The effect of FAA expenditures on air travel delays
The Federal Aviation Administration (FAA) seeks to prevent the nation's aviation system from becoming congested. To reduce delays, the FAA makes investments in air traffic control. We assess the efficacy of these investments by developing an empirical model of delays that is motivated by air traffic control operations. We find that FAA spending has reduced the costs of delays to travelers and operators but that the FAA could generate greater benefits if spending were increased and efficiently allocated toward airports that experience the greatest delays.
If you experience problems downloading a file, check if you have the proper application to view it first. In case of further problems read the IDEAS help page. Note that these files are not on the IDEAS site. Please be patient as the files may be large.
As the access to this document is restricted, you may want to look for a different version under "Related research" (further below) or search for a different version of it.
References listed on IDEAS
Please report citation or reference errors to , or , if you are the registered author of the cited work, log in to your RePEc Author Service profile, click on "citations" and make appropriate adjustments.:
- Jan K. Brueckner, 2002. "Airport Congestion When Carriers Have Market Power," American Economic Review, American Economic Association, vol. 92(5), pages 1357-1375, December.
- Zhang, Anming & Zhang, Yimin, 2006. "Airport capacity and congestion when carriers have market power," Journal of Urban Economics, Elsevier, vol. 60(2), pages 229-247, September.
- Pels, Eric & Verhoef, Erik T., 2004.
"The economics of airport congestion pricing,"
Journal of Urban Economics,
Elsevier, vol. 55(2), pages 257-277, March.
- Christopher Mayer & Todd Sinai, 2003. "Network Effects, Congestion Externalities, and Air Traffic Delays: Or Why Not All Delays Are Evil," American Economic Review, American Economic Association, vol. 93(4), pages 1194-1215, September.
- Zhang, Anming & Zhang, Yimin, 2003. "Airport charges and capacity expansion: effects of concessions and privatization," Journal of Urban Economics, Elsevier, vol. 53(1), pages 54-75, January.
- Daniel, Joseph I. & Pahwa, Munish, 2000. "Comparison of Three Empirical Models of Airport Congestion Pricing," Journal of Urban Economics, Elsevier, vol. 47(1), pages 1-38, January.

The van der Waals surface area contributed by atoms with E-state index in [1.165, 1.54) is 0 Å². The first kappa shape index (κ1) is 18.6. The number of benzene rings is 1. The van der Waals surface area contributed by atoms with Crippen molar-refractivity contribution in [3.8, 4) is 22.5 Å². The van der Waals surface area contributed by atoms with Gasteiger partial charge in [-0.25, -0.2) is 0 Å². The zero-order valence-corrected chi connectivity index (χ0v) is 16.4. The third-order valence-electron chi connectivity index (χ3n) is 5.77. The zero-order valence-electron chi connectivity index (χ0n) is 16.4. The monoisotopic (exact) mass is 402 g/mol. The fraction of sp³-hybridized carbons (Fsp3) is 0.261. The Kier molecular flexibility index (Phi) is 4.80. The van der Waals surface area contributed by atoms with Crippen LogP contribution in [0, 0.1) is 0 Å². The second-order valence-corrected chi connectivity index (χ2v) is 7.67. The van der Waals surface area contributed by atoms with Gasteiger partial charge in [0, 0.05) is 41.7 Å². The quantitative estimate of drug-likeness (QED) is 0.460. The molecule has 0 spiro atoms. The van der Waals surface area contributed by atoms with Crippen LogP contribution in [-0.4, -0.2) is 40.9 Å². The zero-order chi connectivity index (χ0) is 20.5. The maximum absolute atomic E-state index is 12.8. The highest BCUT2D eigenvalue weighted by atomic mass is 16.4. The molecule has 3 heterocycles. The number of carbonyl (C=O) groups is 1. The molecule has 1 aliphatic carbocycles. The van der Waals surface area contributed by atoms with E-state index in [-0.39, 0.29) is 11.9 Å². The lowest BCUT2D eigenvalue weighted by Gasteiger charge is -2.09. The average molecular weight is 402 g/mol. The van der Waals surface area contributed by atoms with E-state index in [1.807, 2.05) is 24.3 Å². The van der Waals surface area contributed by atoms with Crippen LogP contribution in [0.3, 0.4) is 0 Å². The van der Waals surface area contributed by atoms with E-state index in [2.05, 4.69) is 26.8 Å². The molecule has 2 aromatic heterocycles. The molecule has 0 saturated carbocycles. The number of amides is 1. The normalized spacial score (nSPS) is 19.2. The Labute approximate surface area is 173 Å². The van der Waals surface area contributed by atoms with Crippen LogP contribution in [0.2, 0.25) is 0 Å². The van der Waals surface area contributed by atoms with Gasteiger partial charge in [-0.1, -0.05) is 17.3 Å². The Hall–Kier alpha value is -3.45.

- Daniel, Joseph I, 1995. "Congestion Pricing and Capacity of Large Hub Airports: A Bottleneck Model with Stochastic Queues," Econometrica, Econometric Society, vol. 63(2), pages 327-370, March.
- Rose, Nancy L, 1990. "Profitability and Product Quality: Economic Determinants of Airline Safety Performance," Journal of Political Economy, University of Chicago Press, vol. 98(5), pages 944-964, October.
- Daniel, Joseph I., 2001. "Distributional Consequences of Airport Congestion Pricing," Journal of Urban Economics, Elsevier, vol. 50(2), pages 230-258, September.
When requesting a correction, please mention this item's handle: RePEc:eee:juecon:v:63:y:2008:i:2:p:669-678. See general information about how to correct material in RePEc.
For technical questions regarding this item, or to correct its authors, title, abstract, bibliographic or download information, contact: (Shamier, Wendy)
If you have authored this item and are not yet registered with RePEc, we encourage you to do it here. This allows to link your profile to this item. It also allows you to accept potential citations to this item that we are uncertain about.
If references are entirely missing, you can add them using this form.
If the full references list an item that is present in RePEc, but the system did not link to it, you can help with this form.
If you know of missing items citing this one, you can help us creating those links by adding the relevant references in the same way as above, for each refering item. If you are a registered author of this item, you may also want to check the "citations" tab in your profile, as there may be some citations waiting for confirmation.
Please note that corrections may take a couple of weeks to filter through the various RePEc services.